Amid the persistent acceleration of inflationary pressure and the fact that the US is on the cusp of full employment, it is expected that the Fed will begin its interest rate hike in March 2022 as signaled by many Fed officials. However, supply chain bottlenecks and labor shortages in the US will unlikely ease over the short term. Moreover, global oil prices that are projected to remain at elevated levels amid tight supplies and risks, arising from geopolitical issues among large oil producing nations, will likely cause the US inflation rate to remain at a high level. Meanwhile, a robust recovery has been seen in the US labor market. In December 2021, unemployment fell below 4 percent, to 3.9 percent, reflecting that the US labor market is approaching full employment while the impact of the COVID-19 Omicron variant on the US labor market is expected to be short-lived, meaning that the overall US workforce remains solid.
At the upcoming FOMC meeting, it is expected that the Fed will not send any new signals, except for its scheduled policy rate hike in March as earlier signaled and already priced in by markets. The move is intended to further assess the economic and inflation outlook amid the prevailing risks, including those stemming from geopolitical issues, the COVID-19 pandemic and global supply chain bottlenecks. Close attention must be paid to the FOMC meeting slated for March 2022 as the Fed is expected to raise its interest rates for the first time in more than three years, and disclose its economic projection and dot plot. Additionally, markets will have to monitor whether the Fed will change its stance, that is raising the policy rate four times instead of three times during 2022 as projected by some markets, or not, given that the US economy is growing at a robust pace and the inflation rate mains high. However, if economic risks increase, a majority of Fed members may decide to raise the Fed Funds rate only three times during 2022.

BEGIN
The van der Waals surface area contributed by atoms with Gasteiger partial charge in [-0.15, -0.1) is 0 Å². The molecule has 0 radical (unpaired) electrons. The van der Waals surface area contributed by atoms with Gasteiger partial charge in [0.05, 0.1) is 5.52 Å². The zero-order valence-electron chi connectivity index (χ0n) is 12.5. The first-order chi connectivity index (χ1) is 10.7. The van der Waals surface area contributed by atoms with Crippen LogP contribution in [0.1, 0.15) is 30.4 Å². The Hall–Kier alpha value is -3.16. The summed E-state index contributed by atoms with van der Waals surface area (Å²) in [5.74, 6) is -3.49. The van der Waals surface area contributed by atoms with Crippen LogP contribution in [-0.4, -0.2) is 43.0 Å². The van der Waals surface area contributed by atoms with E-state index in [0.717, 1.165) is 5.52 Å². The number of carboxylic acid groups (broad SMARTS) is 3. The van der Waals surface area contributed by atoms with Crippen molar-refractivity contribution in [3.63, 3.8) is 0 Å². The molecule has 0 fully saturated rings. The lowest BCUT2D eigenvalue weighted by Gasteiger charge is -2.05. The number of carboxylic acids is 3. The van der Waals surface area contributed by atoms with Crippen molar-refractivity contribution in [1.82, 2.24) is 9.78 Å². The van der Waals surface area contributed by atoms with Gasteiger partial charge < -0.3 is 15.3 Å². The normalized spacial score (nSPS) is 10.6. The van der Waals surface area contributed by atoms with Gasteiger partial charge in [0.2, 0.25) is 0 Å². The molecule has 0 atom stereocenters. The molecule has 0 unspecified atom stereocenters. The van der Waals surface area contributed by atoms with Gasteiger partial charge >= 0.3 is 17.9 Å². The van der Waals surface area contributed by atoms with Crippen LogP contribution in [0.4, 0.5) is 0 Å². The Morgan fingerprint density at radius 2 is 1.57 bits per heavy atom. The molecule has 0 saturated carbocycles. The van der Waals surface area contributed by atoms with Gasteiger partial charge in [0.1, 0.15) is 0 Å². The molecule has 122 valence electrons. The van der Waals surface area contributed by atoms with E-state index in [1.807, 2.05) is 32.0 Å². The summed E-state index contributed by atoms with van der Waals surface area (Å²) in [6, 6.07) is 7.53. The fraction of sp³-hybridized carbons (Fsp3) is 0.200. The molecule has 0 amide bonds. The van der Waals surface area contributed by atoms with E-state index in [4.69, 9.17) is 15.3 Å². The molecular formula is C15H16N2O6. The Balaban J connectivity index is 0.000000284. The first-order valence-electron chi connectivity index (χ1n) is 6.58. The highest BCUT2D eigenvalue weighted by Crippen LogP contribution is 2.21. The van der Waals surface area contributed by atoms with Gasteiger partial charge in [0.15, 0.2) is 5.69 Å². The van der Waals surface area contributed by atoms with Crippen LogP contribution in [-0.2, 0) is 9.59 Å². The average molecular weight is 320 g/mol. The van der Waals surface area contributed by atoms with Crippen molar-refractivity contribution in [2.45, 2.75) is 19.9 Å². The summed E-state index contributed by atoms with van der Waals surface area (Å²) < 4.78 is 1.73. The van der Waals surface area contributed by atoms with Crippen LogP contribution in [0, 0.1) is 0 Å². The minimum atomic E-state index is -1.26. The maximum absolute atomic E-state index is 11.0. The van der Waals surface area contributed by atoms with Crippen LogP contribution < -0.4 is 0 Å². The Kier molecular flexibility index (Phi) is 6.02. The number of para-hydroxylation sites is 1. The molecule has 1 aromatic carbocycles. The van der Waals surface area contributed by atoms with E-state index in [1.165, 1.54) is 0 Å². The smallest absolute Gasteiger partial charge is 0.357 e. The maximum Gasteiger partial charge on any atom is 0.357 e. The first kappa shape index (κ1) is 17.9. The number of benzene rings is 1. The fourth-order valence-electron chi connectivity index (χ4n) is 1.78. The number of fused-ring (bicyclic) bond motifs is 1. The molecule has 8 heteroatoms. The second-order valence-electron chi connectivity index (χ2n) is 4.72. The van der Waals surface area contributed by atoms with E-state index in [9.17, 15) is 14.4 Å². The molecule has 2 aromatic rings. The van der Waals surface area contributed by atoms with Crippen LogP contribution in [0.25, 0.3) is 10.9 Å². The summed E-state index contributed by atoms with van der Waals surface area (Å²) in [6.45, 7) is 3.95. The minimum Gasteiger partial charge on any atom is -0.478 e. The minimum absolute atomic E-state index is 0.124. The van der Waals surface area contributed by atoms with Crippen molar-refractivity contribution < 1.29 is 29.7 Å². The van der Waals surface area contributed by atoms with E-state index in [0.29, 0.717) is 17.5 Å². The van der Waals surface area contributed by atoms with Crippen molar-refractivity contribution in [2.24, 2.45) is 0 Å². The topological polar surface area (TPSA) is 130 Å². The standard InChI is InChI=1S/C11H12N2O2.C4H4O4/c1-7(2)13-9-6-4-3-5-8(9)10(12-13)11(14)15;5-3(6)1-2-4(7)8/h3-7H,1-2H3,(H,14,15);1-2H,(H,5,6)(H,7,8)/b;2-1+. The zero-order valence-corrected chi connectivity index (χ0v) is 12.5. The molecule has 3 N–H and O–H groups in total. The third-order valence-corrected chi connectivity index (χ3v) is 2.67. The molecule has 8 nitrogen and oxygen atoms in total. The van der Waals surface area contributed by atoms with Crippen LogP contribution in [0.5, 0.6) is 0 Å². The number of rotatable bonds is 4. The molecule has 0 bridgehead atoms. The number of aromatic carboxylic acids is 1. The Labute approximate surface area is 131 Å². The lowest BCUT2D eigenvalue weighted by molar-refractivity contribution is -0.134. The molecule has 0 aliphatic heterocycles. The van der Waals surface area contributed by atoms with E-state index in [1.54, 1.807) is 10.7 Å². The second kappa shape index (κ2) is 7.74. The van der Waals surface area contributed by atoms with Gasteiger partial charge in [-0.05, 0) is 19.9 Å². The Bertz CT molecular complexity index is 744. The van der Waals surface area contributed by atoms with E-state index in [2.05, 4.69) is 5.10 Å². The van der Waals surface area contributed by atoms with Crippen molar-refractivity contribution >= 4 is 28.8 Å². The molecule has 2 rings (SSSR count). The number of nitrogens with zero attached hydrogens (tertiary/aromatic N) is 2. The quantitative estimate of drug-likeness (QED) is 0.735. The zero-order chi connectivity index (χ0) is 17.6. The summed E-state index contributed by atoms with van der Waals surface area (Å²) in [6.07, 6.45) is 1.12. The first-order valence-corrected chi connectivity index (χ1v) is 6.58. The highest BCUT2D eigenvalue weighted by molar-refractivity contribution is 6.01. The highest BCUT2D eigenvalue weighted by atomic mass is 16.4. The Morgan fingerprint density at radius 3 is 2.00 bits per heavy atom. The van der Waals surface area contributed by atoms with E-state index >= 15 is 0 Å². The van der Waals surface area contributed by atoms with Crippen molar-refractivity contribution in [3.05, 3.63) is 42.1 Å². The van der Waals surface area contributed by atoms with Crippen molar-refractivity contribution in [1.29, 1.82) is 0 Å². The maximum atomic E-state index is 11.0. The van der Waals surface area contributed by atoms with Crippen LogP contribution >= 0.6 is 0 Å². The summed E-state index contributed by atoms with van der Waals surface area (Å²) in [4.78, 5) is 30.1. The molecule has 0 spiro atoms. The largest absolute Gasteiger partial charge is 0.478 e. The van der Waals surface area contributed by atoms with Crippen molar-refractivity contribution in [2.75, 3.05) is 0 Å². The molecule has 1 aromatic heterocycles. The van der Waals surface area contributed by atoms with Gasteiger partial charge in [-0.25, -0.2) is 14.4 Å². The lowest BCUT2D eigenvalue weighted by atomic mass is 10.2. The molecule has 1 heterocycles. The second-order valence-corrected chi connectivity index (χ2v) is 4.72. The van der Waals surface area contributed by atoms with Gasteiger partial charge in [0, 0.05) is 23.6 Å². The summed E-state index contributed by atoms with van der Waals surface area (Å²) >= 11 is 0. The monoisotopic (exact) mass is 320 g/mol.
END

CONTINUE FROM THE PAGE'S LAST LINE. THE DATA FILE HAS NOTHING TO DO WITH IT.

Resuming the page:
Regarding the impact of the scheduled Fed Funds rate hike on the Baht, KResearch is of the view that markets have already priced in such impact somewhat. If the Fed does not send any new hawkish signals at the upcoming meeting, it is expected that the Thai capital market will not be affected much. Meanwhile, the COVID-19 situation at home, along with easing lockdown measures and the reopening of the country to international tourists are factors that will drive the Baht’s strength, going forward.